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NZ road toll – what is acceptable?

This topic contains 390 replies, has 31 voices, and was last updated by  huiatahi > 7 days ago.

Discussions News & Current Affairs (excluding Politics) NZ road toll – what is acceptable?

Viewing 10 posts - 381 through 390 (of 391 total)
  • #1732155
    TedE
    Member
    Member since: May 6, 2006
    Topics: 3
    Replies: 2274
    TedE

    Most of you will remember the cars we drove in the 50”s were much slower to wind up and get to 30mph. Also slower took longer to stop. We generally traveled at less than the speed limit, especially in town. On the pen road it was very seldom we managed the speed limit of 50mph. I remember the first time we exceeded the speed limit in 1949. Most drivers had also been cyclists at some stage and were more considerate of the pedestrians and cyclists.

    If we are going to make a reasonable transition to a low carbon economy I feel we have just about reached peak car. We need to make alternative transport decisions to using our single occupancy vehicle for our commuting. That means that we need to encourage those single use drivers to use alternatives and that means that must continue to use motorised vehicles (whether ICE or electric) will have more room on the road. Too achieve this we need to make sure the public transport is serving the new housing developments so that the new residents are able to use it from the time they move in.

    This means that our roading system needs to be used in such a way as to be safer for all road users whether pedestrian, scooter or bisyscle.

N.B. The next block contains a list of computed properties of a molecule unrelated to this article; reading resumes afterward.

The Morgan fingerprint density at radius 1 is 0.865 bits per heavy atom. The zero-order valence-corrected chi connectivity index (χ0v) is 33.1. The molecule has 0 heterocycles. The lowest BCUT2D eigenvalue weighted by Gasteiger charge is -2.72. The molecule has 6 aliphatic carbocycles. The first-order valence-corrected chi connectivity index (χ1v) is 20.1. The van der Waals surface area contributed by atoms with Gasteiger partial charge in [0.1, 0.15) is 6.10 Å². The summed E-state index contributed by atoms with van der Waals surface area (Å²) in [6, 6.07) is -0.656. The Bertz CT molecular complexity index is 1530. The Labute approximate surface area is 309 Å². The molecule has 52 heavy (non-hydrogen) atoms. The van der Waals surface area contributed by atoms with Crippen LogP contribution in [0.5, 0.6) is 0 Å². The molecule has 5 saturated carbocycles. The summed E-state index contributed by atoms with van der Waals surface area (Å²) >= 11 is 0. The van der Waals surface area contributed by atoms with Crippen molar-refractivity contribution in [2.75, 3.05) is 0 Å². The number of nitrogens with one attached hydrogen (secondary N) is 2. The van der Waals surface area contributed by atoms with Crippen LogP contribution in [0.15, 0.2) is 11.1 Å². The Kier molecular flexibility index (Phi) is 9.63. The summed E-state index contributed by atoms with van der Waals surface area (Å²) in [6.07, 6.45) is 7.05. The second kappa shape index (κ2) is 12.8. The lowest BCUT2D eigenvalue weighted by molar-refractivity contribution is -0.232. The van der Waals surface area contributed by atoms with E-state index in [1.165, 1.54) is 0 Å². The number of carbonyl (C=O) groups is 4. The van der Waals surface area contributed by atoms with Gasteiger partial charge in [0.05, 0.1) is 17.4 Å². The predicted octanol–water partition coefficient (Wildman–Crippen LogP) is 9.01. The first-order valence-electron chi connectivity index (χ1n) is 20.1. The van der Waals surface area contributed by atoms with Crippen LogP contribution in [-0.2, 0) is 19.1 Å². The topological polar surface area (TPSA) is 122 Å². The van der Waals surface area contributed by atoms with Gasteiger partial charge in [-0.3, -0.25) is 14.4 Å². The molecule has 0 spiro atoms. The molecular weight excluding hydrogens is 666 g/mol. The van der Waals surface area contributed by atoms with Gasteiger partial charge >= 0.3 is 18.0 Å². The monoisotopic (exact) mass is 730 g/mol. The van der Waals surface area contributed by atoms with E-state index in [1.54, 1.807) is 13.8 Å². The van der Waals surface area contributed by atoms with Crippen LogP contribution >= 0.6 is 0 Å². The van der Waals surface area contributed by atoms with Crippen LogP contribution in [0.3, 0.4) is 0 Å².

TedE - Papakura -

    #1732207
    Bryan
    Member
    Member since: October 28, 2006
    Topics: 15
    Replies: 12488
    Bryan

    Well Said Ted!

    From time to time I have a chit that with todays crop of HT Drivers and they are horrified when I tell them when I started driving the BIG trucks of the day were 9 ton and the open road speed limit for anything over 3 tom was 30mph! As for bagging and delivering sacks of coal humping it around to the bin at the back of the house! They think I’m mad or something! But that was part of the job! Like it or lump it!

    Still that was what the job entailed and most drivers were happy to do the jobs it was.

    I wonder how they would have got on with an iron frame piano?

    At Home, At Peace and Causing Trouble In South Taranaki

    #1732257
    coogee1g
    Member
    Member since: September 7, 2016
    Topics: 0
    Replies: 11
    coogee1g

    Reading the other day regarding Road Deaths and Accidents on our roads is the number of people who use there phones while driving.

    Whoever would have thought of that.

    #1733121
    TedE
    Member
    Member since: May 6, 2006
    Topics: 3
    Replies: 2274
    TedE

    It is good to see the funds going back into rail. It is time we started to use the modern tech to reduce the carnage and make more efficient use of our energy. Container handling is now so much better than when I was young where we used to unload bags of fertiliser from rail wagons onto trucks to be spread via horse dawn spreaders, or loaded into the drill along with the seed or from the bag to be mixed on the tray with seed and shoveled into a hopper to be loaded into the Tiger Moth.

    Loading hay onto the truck was an art form especially so after several years of stacking it when there was no wire available for baling it during the war.

    The first year we had wire after the war I remember cos that’s when I hurt my back, cos those bales didn’t bounce when they hit the ground they just went “THUNK” and laid there. Soon after that they started limiting the wool bales to 300lbs cos a good presser could get up to 500 into them and then when they were double dumped for export they created problems.
    Those heavy bales made loads on the trucks after the war really interesting and produced some interesting rides for me as a kid.

    Great fun thinking back to the “Good Old Days”.

    TedE - Papakura -

    #1733145
    don021
    Member
    Member since: May 15, 2012
    Topics: 0
    Replies: 1823
    don021

    And stacking hay bales on a truck in the paddock was an “art”, stacked the wrong way and the pile would fall off on a slope or bump. It was a great day when elevators were introduced to take bales up to the truck deck and above. Paddocks of thistles brought wrath down on a farmer’s head.